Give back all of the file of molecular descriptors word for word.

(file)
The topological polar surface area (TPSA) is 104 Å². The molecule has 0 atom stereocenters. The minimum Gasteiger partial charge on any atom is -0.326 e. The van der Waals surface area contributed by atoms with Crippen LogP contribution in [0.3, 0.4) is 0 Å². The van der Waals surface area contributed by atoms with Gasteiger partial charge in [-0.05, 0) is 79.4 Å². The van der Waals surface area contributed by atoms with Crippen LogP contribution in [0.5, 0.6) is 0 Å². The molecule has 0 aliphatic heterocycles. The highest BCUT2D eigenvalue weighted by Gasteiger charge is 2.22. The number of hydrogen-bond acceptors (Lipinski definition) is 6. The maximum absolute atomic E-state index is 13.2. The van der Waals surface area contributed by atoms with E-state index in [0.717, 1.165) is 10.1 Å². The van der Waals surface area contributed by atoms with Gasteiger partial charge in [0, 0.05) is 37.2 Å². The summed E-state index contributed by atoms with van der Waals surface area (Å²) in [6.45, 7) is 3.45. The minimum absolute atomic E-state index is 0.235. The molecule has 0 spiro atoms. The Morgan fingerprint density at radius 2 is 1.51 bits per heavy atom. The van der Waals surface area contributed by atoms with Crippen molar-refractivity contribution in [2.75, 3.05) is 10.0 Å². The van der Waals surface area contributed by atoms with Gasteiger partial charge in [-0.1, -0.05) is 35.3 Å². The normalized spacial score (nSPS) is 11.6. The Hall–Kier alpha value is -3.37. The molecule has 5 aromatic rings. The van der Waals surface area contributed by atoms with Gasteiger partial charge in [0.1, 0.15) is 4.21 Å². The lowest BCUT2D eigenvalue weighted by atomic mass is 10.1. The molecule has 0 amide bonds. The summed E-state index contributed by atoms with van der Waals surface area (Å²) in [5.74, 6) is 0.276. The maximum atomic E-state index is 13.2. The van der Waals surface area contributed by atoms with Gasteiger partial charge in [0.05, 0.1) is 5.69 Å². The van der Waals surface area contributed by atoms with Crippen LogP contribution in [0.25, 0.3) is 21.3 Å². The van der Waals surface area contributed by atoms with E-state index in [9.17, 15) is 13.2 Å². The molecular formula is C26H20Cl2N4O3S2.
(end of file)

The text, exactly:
The topological polar surface area (TPSA) is 104 Å². The molecule has 0 atom stereocenters. The minimum Gasteiger partial charge on any atom is -0.326 e. The van der Waals surface area contributed by atoms with Crippen LogP contribution in [0.3, 0.4) is 0 Å². The van der Waals surface area contributed by atoms with Gasteiger partial charge in [-0.05, 0) is 79.4 Å². The van der Waals surface area contributed by atoms with Crippen LogP contribution in [0.5, 0.6) is 0 Å². The molecule has 0 aliphatic heterocycles. The highest BCUT2D eigenvalue weighted by Gasteiger charge is 2.22. The number of hydrogen-bond acceptors (Lipinski definition) is 6. The maximum absolute atomic E-state index is 13.2. The van der Waals surface area contributed by atoms with E-state index in [0.717, 1.165) is 10.1 Å². The van der Waals surface area contributed by atoms with Gasteiger partial charge in [0, 0.05) is 37.2 Å². The summed E-state index contributed by atoms with van der Waals surface area (Å²) in [6.45, 7) is 3.45. The minimum absolute atomic E-state index is 0.235. The molecule has 0 spiro atoms. The Morgan fingerprint density at radius 2 is 1.51 bits per heavy atom. The van der Waals surface area contributed by atoms with Crippen molar-refractivity contribution in [2.75, 3.05) is 10.0 Å². The van der Waals surface area contributed by atoms with Gasteiger partial charge in [-0.1, -0.05) is 35.3 Å². The normalized spacial score (nSPS) is 11.6. The Hall–Kier alpha value is -3.37. The molecule has 5 aromatic rings. The van der Waals surface area contributed by atoms with Gasteiger partial charge in [0.1, 0.15) is 4.21 Å². The lowest BCUT2D eigenvalue weighted by atomic mass is 10.1. The molecule has 0 amide bonds. The summed E-state index contributed by atoms with van der Waals surface area (Å²) in [5.74, 6) is 0.276. The maximum atomic E-state index is 13.2. The van der Waals surface area contributed by atoms with Gasteiger partial charge in [0.05, 0.1) is 5.69 Å². The van der Waals surface area contributed by atoms with Crippen LogP contribution in [0.25, 0.3) is 21.3 Å². The van der Waals surface area contributed by atoms with E-state index in [9.17, 15) is 13.2 Å². The molecular formula is C26H20Cl2N4O3S2.